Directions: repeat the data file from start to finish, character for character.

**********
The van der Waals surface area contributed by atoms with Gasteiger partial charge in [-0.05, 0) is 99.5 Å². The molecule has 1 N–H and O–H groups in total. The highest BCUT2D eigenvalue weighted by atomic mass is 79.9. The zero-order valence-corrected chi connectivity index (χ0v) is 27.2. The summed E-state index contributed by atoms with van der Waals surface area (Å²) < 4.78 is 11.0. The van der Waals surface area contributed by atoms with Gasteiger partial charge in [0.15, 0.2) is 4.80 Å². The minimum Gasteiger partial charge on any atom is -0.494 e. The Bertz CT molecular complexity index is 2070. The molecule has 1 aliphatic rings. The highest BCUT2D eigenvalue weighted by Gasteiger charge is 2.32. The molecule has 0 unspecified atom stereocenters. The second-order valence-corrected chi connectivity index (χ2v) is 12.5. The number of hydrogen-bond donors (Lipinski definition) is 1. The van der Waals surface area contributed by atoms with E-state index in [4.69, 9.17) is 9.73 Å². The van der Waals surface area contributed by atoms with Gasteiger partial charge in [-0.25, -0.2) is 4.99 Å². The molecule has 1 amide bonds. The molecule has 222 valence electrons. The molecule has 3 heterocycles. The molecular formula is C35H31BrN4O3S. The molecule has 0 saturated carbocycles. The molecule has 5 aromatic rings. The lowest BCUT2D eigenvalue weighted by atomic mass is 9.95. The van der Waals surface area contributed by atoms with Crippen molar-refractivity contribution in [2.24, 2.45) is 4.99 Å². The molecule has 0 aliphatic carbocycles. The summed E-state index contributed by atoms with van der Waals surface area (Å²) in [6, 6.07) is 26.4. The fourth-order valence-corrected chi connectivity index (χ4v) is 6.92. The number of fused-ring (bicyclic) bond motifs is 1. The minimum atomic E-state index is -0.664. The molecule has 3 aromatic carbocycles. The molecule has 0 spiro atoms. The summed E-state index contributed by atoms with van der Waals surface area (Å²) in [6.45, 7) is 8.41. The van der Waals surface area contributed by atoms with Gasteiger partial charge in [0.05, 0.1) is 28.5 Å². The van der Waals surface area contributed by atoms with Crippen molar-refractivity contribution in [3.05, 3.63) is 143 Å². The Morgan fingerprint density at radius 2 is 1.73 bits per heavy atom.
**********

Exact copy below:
The van der Waals surface area contributed by atoms with Gasteiger partial charge in [-0.05, 0) is 99.5 Å². The molecule has 1 N–H and O–H groups in total. The highest BCUT2D eigenvalue weighted by atomic mass is 79.9. The zero-order valence-corrected chi connectivity index (χ0v) is 27.2. The summed E-state index contributed by atoms with van der Waals surface area (Å²) < 4.78 is 11.0. The van der Waals surface area contributed by atoms with Gasteiger partial charge in [0.15, 0.2) is 4.80 Å². The minimum Gasteiger partial charge on any atom is -0.494 e. The Bertz CT molecular complexity index is 2070. The molecule has 1 aliphatic rings. The highest BCUT2D eigenvalue weighted by Gasteiger charge is 2.32. The molecule has 0 unspecified atom stereocenters. The second-order valence-corrected chi connectivity index (χ2v) is 12.5. The number of hydrogen-bond donors (Lipinski definition) is 1. The van der Waals surface area contributed by atoms with E-state index in [4.69, 9.17) is 9.73 Å². The van der Waals surface area contributed by atoms with Gasteiger partial charge in [-0.25, -0.2) is 4.99 Å². The molecule has 1 amide bonds. The molecule has 222 valence electrons. The molecule has 3 heterocycles. The molecular formula is C35H31BrN4O3S. The molecule has 0 saturated carbocycles. The molecule has 5 aromatic rings. The lowest BCUT2D eigenvalue weighted by atomic mass is 9.95. The van der Waals surface area contributed by atoms with Crippen molar-refractivity contribution in [2.24, 2.45) is 4.99 Å². The molecule has 0 aliphatic carbocycles. The summed E-state index contributed by atoms with van der Waals surface area (Å²) in [6, 6.07) is 26.4. The fourth-order valence-corrected chi connectivity index (χ4v) is 6.92. The number of fused-ring (bicyclic) bond motifs is 1. The minimum atomic E-state index is -0.664. The molecule has 3 aromatic carbocycles. The molecule has 0 spiro atoms. The summed E-state index contributed by atoms with van der Waals surface area (Å²) in [6.45, 7) is 8.41. The van der Waals surface area contributed by atoms with Gasteiger partial charge in [0.05, 0.1) is 28.5 Å². The van der Waals surface area contributed by atoms with Crippen molar-refractivity contribution in [3.05, 3.63) is 143 Å². The Morgan fingerprint density at radius 2 is 1.73 bits per heavy atom.